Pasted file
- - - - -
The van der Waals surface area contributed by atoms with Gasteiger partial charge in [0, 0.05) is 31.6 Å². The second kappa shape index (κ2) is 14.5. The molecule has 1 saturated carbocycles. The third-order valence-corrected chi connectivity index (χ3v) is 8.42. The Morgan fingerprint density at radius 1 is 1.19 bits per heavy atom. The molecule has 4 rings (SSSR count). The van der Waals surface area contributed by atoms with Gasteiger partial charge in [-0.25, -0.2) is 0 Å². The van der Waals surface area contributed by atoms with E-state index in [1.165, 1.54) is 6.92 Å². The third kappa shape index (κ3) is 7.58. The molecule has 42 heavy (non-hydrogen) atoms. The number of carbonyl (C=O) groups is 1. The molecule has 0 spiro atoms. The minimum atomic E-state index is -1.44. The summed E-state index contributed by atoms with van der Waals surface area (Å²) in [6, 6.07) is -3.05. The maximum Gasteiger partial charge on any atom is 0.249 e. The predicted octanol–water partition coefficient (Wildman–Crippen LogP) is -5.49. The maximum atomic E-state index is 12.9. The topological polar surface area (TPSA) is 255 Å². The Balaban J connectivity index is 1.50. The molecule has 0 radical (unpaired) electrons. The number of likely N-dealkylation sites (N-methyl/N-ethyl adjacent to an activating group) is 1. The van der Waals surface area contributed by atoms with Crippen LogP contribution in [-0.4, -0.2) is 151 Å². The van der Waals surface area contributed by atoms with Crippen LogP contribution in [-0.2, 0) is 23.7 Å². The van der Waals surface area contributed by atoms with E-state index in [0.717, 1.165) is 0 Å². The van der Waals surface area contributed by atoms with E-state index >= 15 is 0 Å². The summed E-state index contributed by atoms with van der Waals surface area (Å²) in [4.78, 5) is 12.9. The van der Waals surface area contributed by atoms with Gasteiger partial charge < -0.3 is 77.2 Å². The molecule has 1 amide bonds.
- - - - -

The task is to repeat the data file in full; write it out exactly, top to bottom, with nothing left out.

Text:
The van der Waals surface area contributed by atoms with Gasteiger partial charge in [0, 0.05) is 31.6 Å². The second kappa shape index (κ2) is 14.5. The molecule has 1 saturated carbocycles. The third-order valence-corrected chi connectivity index (χ3v) is 8.42. The Morgan fingerprint density at radius 1 is 1.19 bits per heavy atom. The molecule has 4 rings (SSSR count). The van der Waals surface area contributed by atoms with Gasteiger partial charge in [-0.25, -0.2) is 0 Å². The van der Waals surface area contributed by atoms with E-state index in [1.165, 1.54) is 6.92 Å². The third kappa shape index (κ3) is 7.58. The molecule has 42 heavy (non-hydrogen) atoms. The number of carbonyl (C=O) groups is 1. The molecule has 0 spiro atoms. The minimum atomic E-state index is -1.44. The summed E-state index contributed by atoms with van der Waals surface area (Å²) in [6, 6.07) is -3.05. The maximum Gasteiger partial charge on any atom is 0.249 e. The predicted octanol–water partition coefficient (Wildman–Crippen LogP) is -5.49. The maximum atomic E-state index is 12.9. The topological polar surface area (TPSA) is 255 Å². The Balaban J connectivity index is 1.50. The molecule has 0 radical (unpaired) electrons. The number of likely N-dealkylation sites (N-methyl/N-ethyl adjacent to an activating group) is 1. The van der Waals surface area contributed by atoms with Crippen LogP contribution in [-0.4, -0.2) is 151 Å². The van der Waals surface area contributed by atoms with Crippen LogP contribution in [-0.2, 0) is 23.7 Å². The van der Waals surface area contributed by atoms with E-state index in [0.717, 1.165) is 0 Å². The van der Waals surface area contributed by atoms with E-state index >= 15 is 0 Å². The summed E-state index contributed by atoms with van der Waals surface area (Å²) in [4.78, 5) is 12.9. The van der Waals surface area contributed by atoms with Gasteiger partial charge < -0.3 is 77.2 Å². The molecule has 1 amide bonds.